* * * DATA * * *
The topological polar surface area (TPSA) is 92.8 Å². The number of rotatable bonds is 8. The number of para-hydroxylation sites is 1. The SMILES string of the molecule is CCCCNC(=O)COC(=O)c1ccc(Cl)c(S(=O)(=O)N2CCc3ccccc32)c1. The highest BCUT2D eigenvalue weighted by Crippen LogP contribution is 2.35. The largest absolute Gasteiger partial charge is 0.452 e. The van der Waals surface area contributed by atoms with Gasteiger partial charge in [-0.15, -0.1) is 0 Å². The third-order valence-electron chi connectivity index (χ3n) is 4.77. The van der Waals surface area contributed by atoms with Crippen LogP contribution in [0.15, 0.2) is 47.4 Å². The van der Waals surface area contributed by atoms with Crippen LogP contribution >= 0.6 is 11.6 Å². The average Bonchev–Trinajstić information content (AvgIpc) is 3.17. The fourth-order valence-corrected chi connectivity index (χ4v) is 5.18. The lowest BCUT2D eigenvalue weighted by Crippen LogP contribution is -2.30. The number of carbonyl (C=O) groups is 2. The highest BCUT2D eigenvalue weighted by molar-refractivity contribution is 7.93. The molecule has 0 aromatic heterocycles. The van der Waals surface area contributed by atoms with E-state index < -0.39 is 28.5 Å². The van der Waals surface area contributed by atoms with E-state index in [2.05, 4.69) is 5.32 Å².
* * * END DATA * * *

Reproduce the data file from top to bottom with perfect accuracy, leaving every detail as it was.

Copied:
The topological polar surface area (TPSA) is 92.8 Å². The number of rotatable bonds is 8. The number of para-hydroxylation sites is 1. The SMILES string of the molecule is CCCCNC(=O)COC(=O)c1ccc(Cl)c(S(=O)(=O)N2CCc3ccccc32)c1. The highest BCUT2D eigenvalue weighted by Crippen LogP contribution is 2.35. The largest absolute Gasteiger partial charge is 0.452 e. The van der Waals surface area contributed by atoms with Gasteiger partial charge in [-0.15, -0.1) is 0 Å². The third-order valence-electron chi connectivity index (χ3n) is 4.77. The van der Waals surface area contributed by atoms with Crippen LogP contribution in [0.15, 0.2) is 47.4 Å². The van der Waals surface area contributed by atoms with Crippen LogP contribution >= 0.6 is 11.6 Å². The average Bonchev–Trinajstić information content (AvgIpc) is 3.17. The fourth-order valence-corrected chi connectivity index (χ4v) is 5.18. The lowest BCUT2D eigenvalue weighted by Crippen LogP contribution is -2.30. The number of carbonyl (C=O) groups is 2. The highest BCUT2D eigenvalue weighted by molar-refractivity contribution is 7.93. The molecule has 0 aromatic heterocycles. The van der Waals surface area contributed by atoms with E-state index < -0.39 is 28.5 Å². The van der Waals surface area contributed by atoms with E-state index in [2.05, 4.69) is 5.32 Å².